The biggest obstacle will remain FCCJ's campus.  The best way that can be overcome is to make sure the future expansion plans have an urban oriented format to encourage foot traffic, currently hidden inside of the school, to become more visual and interactive with its surroundings.
« Last Edit: May 12, 2008, 01:20:38 PM by thelakelander »

stephendare

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Re: Killing Connectivity. The Downtown 'Loop' System
« Reply #8 on: May 12, 2008, 01:44:55 PM »
to really help though, they need to make all the streets 2 way
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thelakelander

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Re: Killing Connectivity. The Downtown 'Loop' System
« Reply #9 on: May 12, 2008, 01:52:45 PM »
The city maintained streets would be easier to do, which is being done (or talked about) to a large extent.  The FDOT maintained streets (Main, Ocean, Forsyth, Adams, etc.) would be more difficult, but its been done before.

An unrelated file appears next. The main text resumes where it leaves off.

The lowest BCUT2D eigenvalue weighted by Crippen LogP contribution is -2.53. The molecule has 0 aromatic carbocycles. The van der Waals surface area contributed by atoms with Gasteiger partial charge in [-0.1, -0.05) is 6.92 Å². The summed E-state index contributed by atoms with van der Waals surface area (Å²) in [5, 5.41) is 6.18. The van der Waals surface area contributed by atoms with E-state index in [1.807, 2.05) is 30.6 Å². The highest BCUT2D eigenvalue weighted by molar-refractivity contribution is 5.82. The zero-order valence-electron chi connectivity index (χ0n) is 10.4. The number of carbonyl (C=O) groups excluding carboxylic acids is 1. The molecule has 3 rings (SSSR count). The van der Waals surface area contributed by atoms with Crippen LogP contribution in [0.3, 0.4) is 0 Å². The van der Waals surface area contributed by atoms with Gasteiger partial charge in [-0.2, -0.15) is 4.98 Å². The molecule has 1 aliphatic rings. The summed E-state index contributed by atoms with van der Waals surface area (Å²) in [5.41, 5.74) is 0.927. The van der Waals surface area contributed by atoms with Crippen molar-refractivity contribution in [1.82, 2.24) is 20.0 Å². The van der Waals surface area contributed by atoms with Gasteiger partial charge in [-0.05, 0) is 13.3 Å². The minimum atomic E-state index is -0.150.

Steve

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Re: Killing Connectivity. The Downtown 'Loop' System
« Reply #10 on: May 12, 2008, 02:23:23 PM »
to really help though, they need to make all the streets 2 way

While it would be nice, I don't think that is necessary to make our downtown thrive.  San Diego is a classic example of a mid-sized downtown thriving with a ton of one-ways.  However, they're one ways are laaid out in a logical pattern, unlike ours.

Plus, Jacksonville had a lot of one ways going way back.  However, not nearly the amount they have today.

stephendare

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Re: Killing Connectivity. The Downtown 'Loop' System
« Reply #11 on: May 12, 2008, 08:31:52 PM »
one ways are no longer justified.